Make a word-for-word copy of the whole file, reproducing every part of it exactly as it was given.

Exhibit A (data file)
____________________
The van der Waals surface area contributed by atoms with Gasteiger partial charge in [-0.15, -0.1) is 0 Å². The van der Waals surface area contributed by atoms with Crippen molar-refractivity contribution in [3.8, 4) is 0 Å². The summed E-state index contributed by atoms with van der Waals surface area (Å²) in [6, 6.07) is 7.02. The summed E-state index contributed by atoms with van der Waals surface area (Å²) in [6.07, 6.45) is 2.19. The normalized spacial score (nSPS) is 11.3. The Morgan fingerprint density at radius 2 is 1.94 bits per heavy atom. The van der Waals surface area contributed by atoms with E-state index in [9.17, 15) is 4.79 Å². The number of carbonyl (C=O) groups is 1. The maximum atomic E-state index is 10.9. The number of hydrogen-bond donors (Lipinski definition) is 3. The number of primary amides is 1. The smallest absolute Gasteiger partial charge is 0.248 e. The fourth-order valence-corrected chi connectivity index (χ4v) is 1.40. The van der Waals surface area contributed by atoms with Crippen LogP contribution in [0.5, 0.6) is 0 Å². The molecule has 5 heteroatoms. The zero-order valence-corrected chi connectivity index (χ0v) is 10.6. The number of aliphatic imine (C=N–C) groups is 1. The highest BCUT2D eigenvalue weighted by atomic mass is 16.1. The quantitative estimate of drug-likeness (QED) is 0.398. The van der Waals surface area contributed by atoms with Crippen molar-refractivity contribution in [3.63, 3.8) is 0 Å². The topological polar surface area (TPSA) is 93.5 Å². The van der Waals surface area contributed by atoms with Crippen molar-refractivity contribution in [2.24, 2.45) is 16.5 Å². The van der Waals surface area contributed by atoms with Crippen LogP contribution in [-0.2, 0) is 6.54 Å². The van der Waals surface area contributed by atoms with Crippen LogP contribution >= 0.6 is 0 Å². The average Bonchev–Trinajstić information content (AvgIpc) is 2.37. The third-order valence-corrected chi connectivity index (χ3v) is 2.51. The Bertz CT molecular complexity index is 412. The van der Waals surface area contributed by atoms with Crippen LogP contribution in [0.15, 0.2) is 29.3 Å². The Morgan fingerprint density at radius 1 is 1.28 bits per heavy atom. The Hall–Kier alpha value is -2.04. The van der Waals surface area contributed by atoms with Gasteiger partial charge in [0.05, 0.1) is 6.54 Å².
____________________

The van der Waals surface area contributed by atoms with Gasteiger partial charge in [-0.15, -0.1) is 0 Å². The van der Waals surface area contributed by atoms with Crippen molar-refractivity contribution in [3.8, 4) is 0 Å². The summed E-state index contributed by atoms with van der Waals surface area (Å²) in [6, 6.07) is 7.02. The summed E-state index contributed by atoms with van der Waals surface area (Å²) in [6.07, 6.45) is 2.19. The normalized spacial score (nSPS) is 11.3. The Morgan fingerprint density at radius 2 is 1.94 bits per heavy atom. The van der Waals surface area contributed by atoms with E-state index in [9.17, 15) is 4.79 Å². The number of carbonyl (C=O) groups is 1. The maximum atomic E-state index is 10.9. The number of hydrogen-bond donors (Lipinski definition) is 3. The number of primary amides is 1. The smallest absolute Gasteiger partial charge is 0.248 e. The fourth-order valence-corrected chi connectivity index (χ4v) is 1.40. The van der Waals surface area contributed by atoms with Crippen LogP contribution in [0.5, 0.6) is 0 Å². The molecule has 5 heteroatoms. The zero-order valence-corrected chi connectivity index (χ0v) is 10.6. The number of aliphatic imine (C=N–C) groups is 1. The highest BCUT2D eigenvalue weighted by atomic mass is 16.1. The quantitative estimate of drug-likeness (QED) is 0.398. The van der Waals surface area contributed by atoms with Crippen molar-refractivity contribution in [3.63, 3.8) is 0 Å². The topological polar surface area (TPSA) is 93.5 Å². The van der Waals surface area contributed by atoms with Crippen molar-refractivity contribution in [2.24, 2.45) is 16.5 Å². The van der Waals surface area contributed by atoms with Crippen LogP contribution in [-0.2, 0) is 6.54 Å². The van der Waals surface area contributed by atoms with Crippen LogP contribution >= 0.6 is 0 Å². The average Bonchev–Trinajstić information content (AvgIpc) is 2.37. The third-order valence-corrected chi connectivity index (χ3v) is 2.51. The Bertz CT molecular complexity index is 412. The van der Waals surface area contributed by atoms with Crippen LogP contribution in [0.15, 0.2) is 29.3 Å². The Morgan fingerprint density at radius 1 is 1.28 bits per heavy atom. The Hall–Kier alpha value is -2.04. The van der Waals surface area contributed by atoms with Gasteiger partial charge in [0.05, 0.1) is 6.54 Å².